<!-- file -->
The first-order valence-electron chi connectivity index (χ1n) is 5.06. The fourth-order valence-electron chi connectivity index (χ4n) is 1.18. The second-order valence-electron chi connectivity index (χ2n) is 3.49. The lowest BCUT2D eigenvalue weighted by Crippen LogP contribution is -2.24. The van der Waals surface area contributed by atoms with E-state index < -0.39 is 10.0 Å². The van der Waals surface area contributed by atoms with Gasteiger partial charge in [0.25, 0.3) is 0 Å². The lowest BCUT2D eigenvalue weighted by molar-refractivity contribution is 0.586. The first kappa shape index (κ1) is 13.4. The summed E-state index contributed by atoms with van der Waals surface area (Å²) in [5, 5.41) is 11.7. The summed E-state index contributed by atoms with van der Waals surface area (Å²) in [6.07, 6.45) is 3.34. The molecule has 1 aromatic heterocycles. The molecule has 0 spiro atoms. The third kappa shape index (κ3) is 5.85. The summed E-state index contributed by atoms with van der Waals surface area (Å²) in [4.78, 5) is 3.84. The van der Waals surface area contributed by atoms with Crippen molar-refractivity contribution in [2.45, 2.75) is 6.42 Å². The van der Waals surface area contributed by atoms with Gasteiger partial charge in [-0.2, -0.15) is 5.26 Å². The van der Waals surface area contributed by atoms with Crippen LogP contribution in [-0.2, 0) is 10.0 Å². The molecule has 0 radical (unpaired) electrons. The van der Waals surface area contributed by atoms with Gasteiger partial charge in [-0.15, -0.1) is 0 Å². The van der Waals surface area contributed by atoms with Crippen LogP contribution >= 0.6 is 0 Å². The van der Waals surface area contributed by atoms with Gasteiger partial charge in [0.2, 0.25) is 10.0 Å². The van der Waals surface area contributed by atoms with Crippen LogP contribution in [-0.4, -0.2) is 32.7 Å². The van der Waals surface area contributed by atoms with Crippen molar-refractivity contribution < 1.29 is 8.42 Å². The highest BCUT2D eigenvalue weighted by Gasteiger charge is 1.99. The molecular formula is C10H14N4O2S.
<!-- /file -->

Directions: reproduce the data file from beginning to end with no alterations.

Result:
The first-order valence-electron chi connectivity index (χ1n) is 5.06. The fourth-order valence-electron chi connectivity index (χ4n) is 1.18. The second-order valence-electron chi connectivity index (χ2n) is 3.49. The lowest BCUT2D eigenvalue weighted by Crippen LogP contribution is -2.24. The van der Waals surface area contributed by atoms with E-state index < -0.39 is 10.0 Å². The van der Waals surface area contributed by atoms with Gasteiger partial charge in [0.25, 0.3) is 0 Å². The lowest BCUT2D eigenvalue weighted by molar-refractivity contribution is 0.586. The first kappa shape index (κ1) is 13.4. The summed E-state index contributed by atoms with van der Waals surface area (Å²) in [5, 5.41) is 11.7. The summed E-state index contributed by atoms with van der Waals surface area (Å²) in [6.07, 6.45) is 3.34. The molecule has 1 aromatic heterocycles. The molecule has 0 spiro atoms. The third kappa shape index (κ3) is 5.85. The summed E-state index contributed by atoms with van der Waals surface area (Å²) in [4.78, 5) is 3.84. The van der Waals surface area contributed by atoms with Crippen molar-refractivity contribution in [2.45, 2.75) is 6.42 Å². The van der Waals surface area contributed by atoms with Gasteiger partial charge in [-0.2, -0.15) is 5.26 Å². The van der Waals surface area contributed by atoms with Crippen LogP contribution in [-0.2, 0) is 10.0 Å². The molecule has 0 radical (unpaired) electrons. The van der Waals surface area contributed by atoms with Gasteiger partial charge in [-0.15, -0.1) is 0 Å². The van der Waals surface area contributed by atoms with Crippen LogP contribution >= 0.6 is 0 Å². The van der Waals surface area contributed by atoms with Gasteiger partial charge in [0.2, 0.25) is 10.0 Å². The van der Waals surface area contributed by atoms with Crippen LogP contribution in [-0.4, -0.2) is 32.7 Å². The van der Waals surface area contributed by atoms with Crippen molar-refractivity contribution < 1.29 is 8.42 Å². The highest BCUT2D eigenvalue weighted by Gasteiger charge is 1.99. The molecular formula is C10H14N4O2S.